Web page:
Samara Ferrara on How Midwifery Can Reduce Unnecessary Surgeries and Save Lives in Mexico
“Midwives have the knowledge, midwives have the skills, and have the heart and compassion to serve mothers and babies in the most perfect way,” explains Samara Ferrara in this week’s podcast. But they often face demoralizing conditions, poor pay, and in some cases disdain from doctors.
A new survey, Midwives' Voices, Midwives Realities, reports that “nearly 300,000 women and 2.7 million newborns die during the first 28 days of life, many from preventable causes.” Led by the World Health Organization, International Confederation of Midwives, and White Ribbon Alliance, this first-of-its kind survey highlights how midwives can buttress efforts to reduce maternal and newborn fatalities but also explores the everyday challenges they encounter around the world.
As a young midwifery leader and board member of Mexico’s Midwife Association, Ferrara advocates for a greater role for her colleagues in Mexico’s efforts to make childbirth safer.
“Twenty years ago, almost half the births were attended by midwives,” she says of Mexico. Now it is only two percent. “Ninety-five percent of births are attended by physicians, so births are over-medicalized,” she says. Mexico has among the highest rate of cesarean sections in the world.
More midwives could help reduce unnecessary surgeries and the complications that come with them. But there are few opportunities for growth and recognition within the broader health system, Ferrara says, which discourages new midwives and professional advancement. As well, “the hospitals don’t accept home births easily,” making it difficult to register newborns and obtain a birth certificate for practicing midwives and their patients.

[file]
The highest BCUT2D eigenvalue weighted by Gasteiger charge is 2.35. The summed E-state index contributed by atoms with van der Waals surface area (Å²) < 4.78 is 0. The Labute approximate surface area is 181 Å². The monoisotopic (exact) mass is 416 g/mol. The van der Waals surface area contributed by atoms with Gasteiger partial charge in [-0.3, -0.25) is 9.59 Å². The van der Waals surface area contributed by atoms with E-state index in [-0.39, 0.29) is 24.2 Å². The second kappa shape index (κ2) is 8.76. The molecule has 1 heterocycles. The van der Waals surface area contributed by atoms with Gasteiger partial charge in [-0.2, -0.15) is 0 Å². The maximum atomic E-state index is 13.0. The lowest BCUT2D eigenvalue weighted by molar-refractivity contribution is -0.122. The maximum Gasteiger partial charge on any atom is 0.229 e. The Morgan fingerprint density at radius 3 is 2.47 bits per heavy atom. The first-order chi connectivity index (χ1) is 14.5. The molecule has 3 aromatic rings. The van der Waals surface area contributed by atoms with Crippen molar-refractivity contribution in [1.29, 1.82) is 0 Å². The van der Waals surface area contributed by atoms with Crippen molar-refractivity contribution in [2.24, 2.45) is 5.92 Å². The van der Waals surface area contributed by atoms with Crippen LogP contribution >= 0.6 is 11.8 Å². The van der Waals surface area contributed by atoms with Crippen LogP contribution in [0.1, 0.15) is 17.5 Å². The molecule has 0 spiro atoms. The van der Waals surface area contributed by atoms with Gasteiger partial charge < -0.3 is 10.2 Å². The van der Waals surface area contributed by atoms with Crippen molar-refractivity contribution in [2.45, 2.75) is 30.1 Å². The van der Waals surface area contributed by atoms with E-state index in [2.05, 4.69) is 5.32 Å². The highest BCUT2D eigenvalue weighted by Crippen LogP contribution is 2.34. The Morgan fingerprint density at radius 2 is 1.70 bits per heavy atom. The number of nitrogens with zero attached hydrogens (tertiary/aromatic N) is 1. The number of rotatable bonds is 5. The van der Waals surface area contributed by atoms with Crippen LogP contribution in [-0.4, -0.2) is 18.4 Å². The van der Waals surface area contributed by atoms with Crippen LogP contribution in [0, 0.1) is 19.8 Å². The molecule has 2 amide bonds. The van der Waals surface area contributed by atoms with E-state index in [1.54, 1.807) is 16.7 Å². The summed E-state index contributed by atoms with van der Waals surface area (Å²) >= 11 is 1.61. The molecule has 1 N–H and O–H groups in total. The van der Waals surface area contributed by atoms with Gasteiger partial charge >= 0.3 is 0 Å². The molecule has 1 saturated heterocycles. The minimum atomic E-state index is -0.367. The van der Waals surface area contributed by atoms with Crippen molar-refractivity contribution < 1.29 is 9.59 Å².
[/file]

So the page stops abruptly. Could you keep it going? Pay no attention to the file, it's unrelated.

“In total we only have 100 midwives in the whole country,” Ferrara says. In fact, there are only five midwifery schools Mexico’s 31 states.
Of the recommendations in the report, Ferrara cited greater educational opportunities as a big first step to bridging the gap between private-practice midwives and the country’s health system. “We need to start by education in every level,” she says, in order “to have more professional ways to advance.”
Additionally, Ferrara points out a public perception gap since “people don’t know what midwifery is about.” In order to raise awareness, she reiterates the important role midwives play in providing quality, safe childrearing expertise. “We know what women need,” says Ferrara, “we know what babies need, and we need to be there providing the highest standard of care.”
Samara Ferrara spoke at the Wilson Center on February 27, 2017.
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